Nonetheless, the similarities are startling. In return for an annual sum, an organisation agrees to protect you against unnamed threats from unknown sources. You pay on trust – and if trouble comes knocking, the protection agency steps in to sort it out. But you don’t really know if the threat was real or imagined.
The problem with this arrangement is that you can get the same level of protection without paying a penny, and that’s why the biggest antivirus vendors are in the habit of automatically renewing your premium before you have the chance to go shopping around.
But that may be about to change. The UK’s competition regulator, the Competition and Markets Authority, has taken what it says is the unprecedented step of starting court proceedings against one of the biggest vendors, over claims it refused to cooperate with an investigation.
Norton whose antivirus software comes preinstalled on many computers, and is offered as a package by some high street chains, is being investigated over concerns that its terms and practices for automatically renewing contracts could lead to customers paying for services they no longer want or need.
The Authority has been investigating the sector since November 2018, and says Norton’s failure to provide it with details on how its customers respond to auto-renewal and pricing amounts to a breach of legal obligations. It is the first time in a consumer protection case that it has had to resort to the courts.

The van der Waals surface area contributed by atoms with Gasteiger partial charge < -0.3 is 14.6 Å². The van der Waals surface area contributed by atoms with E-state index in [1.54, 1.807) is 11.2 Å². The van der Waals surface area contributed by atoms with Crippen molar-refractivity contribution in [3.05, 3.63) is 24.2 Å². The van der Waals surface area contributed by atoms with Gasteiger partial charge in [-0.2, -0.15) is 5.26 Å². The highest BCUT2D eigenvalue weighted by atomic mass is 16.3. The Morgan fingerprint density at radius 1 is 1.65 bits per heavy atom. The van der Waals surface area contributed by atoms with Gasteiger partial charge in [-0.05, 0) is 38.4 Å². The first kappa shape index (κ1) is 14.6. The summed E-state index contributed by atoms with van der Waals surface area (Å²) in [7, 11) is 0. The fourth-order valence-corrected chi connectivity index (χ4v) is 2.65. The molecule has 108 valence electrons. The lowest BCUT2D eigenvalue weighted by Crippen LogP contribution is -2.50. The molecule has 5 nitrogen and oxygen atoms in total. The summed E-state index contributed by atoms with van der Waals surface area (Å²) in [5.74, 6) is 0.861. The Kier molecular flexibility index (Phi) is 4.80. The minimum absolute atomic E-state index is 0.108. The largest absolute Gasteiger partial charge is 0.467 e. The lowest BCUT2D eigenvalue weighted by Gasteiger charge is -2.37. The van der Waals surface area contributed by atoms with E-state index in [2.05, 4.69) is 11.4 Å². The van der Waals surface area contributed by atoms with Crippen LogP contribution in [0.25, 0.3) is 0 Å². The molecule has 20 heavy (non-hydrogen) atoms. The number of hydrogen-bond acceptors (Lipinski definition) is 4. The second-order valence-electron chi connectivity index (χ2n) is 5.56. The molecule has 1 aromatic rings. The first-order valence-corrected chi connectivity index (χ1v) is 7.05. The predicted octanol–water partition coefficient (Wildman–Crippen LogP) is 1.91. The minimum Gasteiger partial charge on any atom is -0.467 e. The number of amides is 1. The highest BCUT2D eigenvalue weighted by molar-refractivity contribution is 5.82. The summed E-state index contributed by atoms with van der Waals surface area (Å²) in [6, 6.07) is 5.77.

Norton says it is confident its terms are “fair and compliant with UK consumer law”. But however the matter is resolved, the fact remains that there are cheaper – and no less effective – alternatives to anything from the big commercial vendors. And though the importance of having antivirus software on a PC cannot be overstated, there is no reason to pay a penny for getting it.
Assuming your computer is for personal use, including working from home, you can download and install free versions of programs by AVG, Avast, Kaspersky and a few others. But you may have to comb through several web pages before you find the right product, because the vendors would rather sell you their premium, paid-for alternatives. Kaspersky’s site goes out of its way to hide its free Security Cloud product – and when you do find it, it appears to be unrecommended; in fact, it’s one of the best out there. The add-ons that come with the paid-for versions are mostly just fluff, but AVG and Avast throw in a few for free.
You may also find that your broadband contract comes with free antivirus protection by McAfee or one of its rivals, for as long as you stay in contract. Plusnet is one of the providers to offer this.
Installing a free programme is simply a matter of downloading it. But pay particular attention to the various set-up boxes and avoid anything which is labelled a free trial; it may be there to trick you into signing up for a premium version which will stop working after a few weeks, unless you start paying. Stick with the all-free variants.
The only downside with the free products is that they tend to be more visible than their paid counterparts. But it takes only a few tweaks in the settings screen to get rid of any nag screens you find intrusive.
What you won’t find with free protection is a helpline. But if you do run into a virus, you’ll find instructions to get rid of it on the AVG, Avast or Kaspersky websites. And, for the record, the first thing they will tell you is never to pay anyone any money for protection.
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